Russian engineers plan to launch brightest-ever satellite
Nearly 1,5 million rubles (almost $20,000) were contributed by space enthusiasts to fund a glowing mini-satellite, called “Mayak” (‘Beacon’) designed by young Russian engineers from the Moscow State Mechanical Engineering University (MAMI).
“We have received 1,5 million rubles in donations to test the Mayak satellite,” Aleksandr Shayenko, creator of the idea, wrote on his Facebook page. The money was raised via the crowdfunding platform Boomstarter.
Boomstarter offered a series of progressive rewards for those chipping in, depending on the amount donated. For 300 rubles (nearly $4) contributors could send their wishes to space, while for 2,500 ($33) rubles one may get a chance to take part in the last stage of the trial run. If one gave as much as 300,000 rubles (almost $4,000), they would receive an invitation to the Baikonur Cosmodrome to see the satellite off.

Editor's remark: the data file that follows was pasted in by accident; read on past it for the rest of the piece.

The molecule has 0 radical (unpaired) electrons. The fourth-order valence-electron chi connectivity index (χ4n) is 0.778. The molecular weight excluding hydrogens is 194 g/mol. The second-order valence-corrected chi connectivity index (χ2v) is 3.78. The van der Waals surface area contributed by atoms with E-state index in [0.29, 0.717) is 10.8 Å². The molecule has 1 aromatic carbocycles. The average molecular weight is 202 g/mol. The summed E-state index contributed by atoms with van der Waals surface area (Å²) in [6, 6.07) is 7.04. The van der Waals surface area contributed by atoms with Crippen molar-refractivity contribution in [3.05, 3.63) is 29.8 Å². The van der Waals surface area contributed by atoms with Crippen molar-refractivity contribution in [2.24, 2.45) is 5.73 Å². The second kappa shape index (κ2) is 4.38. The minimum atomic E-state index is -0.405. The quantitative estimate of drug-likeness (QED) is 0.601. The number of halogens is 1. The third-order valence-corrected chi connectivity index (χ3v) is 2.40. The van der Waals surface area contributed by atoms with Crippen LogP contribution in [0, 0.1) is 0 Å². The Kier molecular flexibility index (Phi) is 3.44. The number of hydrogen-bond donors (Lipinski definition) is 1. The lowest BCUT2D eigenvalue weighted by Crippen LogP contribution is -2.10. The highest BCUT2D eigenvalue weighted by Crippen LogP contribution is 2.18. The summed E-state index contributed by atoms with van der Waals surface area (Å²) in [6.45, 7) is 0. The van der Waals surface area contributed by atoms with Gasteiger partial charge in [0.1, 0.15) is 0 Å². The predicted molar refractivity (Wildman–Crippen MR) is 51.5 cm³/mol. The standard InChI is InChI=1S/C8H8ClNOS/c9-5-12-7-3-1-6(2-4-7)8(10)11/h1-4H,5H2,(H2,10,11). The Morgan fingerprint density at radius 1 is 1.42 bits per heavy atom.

After getting to orbit, the satellite will use its pyramid-like solar reflector to shine almost as bright as the Moon does. Mayak is going to be the brightest object seen with the naked eye during night hours - after Earth’s natural satellite, that is.
The main goal of the project is to make space science more popular among young people. After the launch, everyone will be able to track the satellite with a special app that would indicate its location.
A more practical goal is to test braking equipment that could later be used for clearing space junk from Earth’s orbit.
The crowdfunding campaign started on February 1. The spacecraft is likely to be launched in the middle of 2016 on a “Soyuz-2” rocket-carrier, Mayak's official website said, citing Russia’s space agency Roscosmos.